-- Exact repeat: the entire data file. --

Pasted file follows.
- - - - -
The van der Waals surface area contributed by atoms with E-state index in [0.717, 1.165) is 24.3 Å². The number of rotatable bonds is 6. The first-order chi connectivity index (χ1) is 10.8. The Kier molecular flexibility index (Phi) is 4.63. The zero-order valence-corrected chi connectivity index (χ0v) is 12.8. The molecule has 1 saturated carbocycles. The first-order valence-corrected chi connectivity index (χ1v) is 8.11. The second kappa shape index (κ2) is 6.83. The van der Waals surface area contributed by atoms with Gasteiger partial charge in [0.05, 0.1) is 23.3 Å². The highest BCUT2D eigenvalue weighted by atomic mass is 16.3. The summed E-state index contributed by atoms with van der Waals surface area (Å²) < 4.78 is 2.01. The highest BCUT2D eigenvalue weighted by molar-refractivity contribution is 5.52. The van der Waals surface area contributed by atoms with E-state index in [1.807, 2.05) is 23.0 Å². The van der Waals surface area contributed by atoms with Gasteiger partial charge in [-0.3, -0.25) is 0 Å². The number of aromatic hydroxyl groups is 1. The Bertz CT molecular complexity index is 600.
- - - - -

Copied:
The van der Waals surface area contributed by atoms with E-state index in [0.717, 1.165) is 24.3 Å². The number of rotatable bonds is 6. The first-order chi connectivity index (χ1) is 10.8. The Kier molecular flexibility index (Phi) is 4.63. The zero-order valence-corrected chi connectivity index (χ0v) is 12.8. The molecule has 1 saturated carbocycles. The first-order valence-corrected chi connectivity index (χ1v) is 8.11. The second kappa shape index (κ2) is 6.83. The van der Waals surface area contributed by atoms with Gasteiger partial charge in [0.05, 0.1) is 23.3 Å². The highest BCUT2D eigenvalue weighted by atomic mass is 16.3. The summed E-state index contributed by atoms with van der Waals surface area (Å²) < 4.78 is 2.01. The highest BCUT2D eigenvalue weighted by molar-refractivity contribution is 5.52. The van der Waals surface area contributed by atoms with E-state index in [1.807, 2.05) is 23.0 Å². The van der Waals surface area contributed by atoms with Gasteiger partial charge in [-0.3, -0.25) is 0 Å². The number of aromatic hydroxyl groups is 1. The Bertz CT molecular complexity index is 600.